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What are negative emissions?

Most proposals to limit global temperature rises to well below 2° Celsius rely on ‘negative emissions’ – the removal of carbon from the atmosphere.

This can be done naturally, such as by protecting and restoring degraded forests so they become carbon sinks. Some also claim that it can be done through geo-engineering, for instance by burning bioenergy, capturing the carbon released, and pumping it into underground geological reservoirs. This is known as Bioenergy, Carbon, Capture and Storage (BECCS).

Fern believes there are three main risks in relying on geo-engineering projects:

  1. They are used as an excuse to keep burning fossil fuels despite unproven benefits
  2. They will have unacceptable ecological and social impacts if used at an industrial scale
  3. They cannot ensure stored carbon is not released through human or natural forces, including climate change

For more information see the outcomes of a meeting Fern hosted on negative emissions.

Most recent publications

Forestwatch Issue 46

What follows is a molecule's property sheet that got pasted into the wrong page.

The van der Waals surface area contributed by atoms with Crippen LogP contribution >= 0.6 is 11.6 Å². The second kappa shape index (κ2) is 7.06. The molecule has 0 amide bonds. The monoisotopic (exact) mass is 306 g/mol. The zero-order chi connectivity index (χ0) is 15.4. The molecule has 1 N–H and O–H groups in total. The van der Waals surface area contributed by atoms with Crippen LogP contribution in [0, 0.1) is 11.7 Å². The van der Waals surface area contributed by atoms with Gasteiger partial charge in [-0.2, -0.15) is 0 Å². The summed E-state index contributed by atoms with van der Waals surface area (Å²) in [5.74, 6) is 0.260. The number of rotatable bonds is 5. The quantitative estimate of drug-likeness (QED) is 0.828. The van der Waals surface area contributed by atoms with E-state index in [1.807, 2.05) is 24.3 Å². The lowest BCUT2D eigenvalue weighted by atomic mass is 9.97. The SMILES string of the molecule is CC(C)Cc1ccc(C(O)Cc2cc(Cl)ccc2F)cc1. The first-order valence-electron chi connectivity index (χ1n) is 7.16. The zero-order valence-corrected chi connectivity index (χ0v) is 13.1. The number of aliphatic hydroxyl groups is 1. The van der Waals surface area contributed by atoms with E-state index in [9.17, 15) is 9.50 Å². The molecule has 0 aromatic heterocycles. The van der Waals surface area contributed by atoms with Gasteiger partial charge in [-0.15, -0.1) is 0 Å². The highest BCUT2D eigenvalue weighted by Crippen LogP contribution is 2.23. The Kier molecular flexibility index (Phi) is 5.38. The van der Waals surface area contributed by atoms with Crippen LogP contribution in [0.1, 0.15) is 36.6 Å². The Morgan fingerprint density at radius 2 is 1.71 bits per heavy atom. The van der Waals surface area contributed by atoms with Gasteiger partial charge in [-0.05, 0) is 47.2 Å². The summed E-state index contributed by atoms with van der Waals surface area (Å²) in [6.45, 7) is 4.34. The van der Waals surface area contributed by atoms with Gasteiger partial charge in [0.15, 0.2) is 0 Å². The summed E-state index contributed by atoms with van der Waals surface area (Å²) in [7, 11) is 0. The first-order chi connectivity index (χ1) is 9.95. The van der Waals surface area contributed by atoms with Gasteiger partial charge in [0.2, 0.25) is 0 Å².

• EU must hold line on carbon sinks
  • Last chance for forest biodiversity as action plan nears completion
  • Dutch label to get green light
  • G8 tackle illegal logging
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Tree Trouble

A compilation of testimonies on the negative impact of large-scale tree plantations prepared for the sixth Conference of the Parties of the Framework Convention on Climate Change by Friends of the Earth International in co-operation with the World Rainforest Movement and FERN.
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Forestwatch Issue 44

  • Amerindians ask the EU to respect its own policy
  • Carbon sinks emerge as hot potato
  • Major u-turn on UNFF talks
  • Progress at the CBD
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Mount Tamalpais Declaration

NGO statement of concern regarding role of tree plantations in the CDM
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Forestwatch Issue 43

  • Commission calls for aid shake up
  • Sami people tired of waiting for Swedish support
  • Development policy
  • Shared concerns of US and EU NGOs
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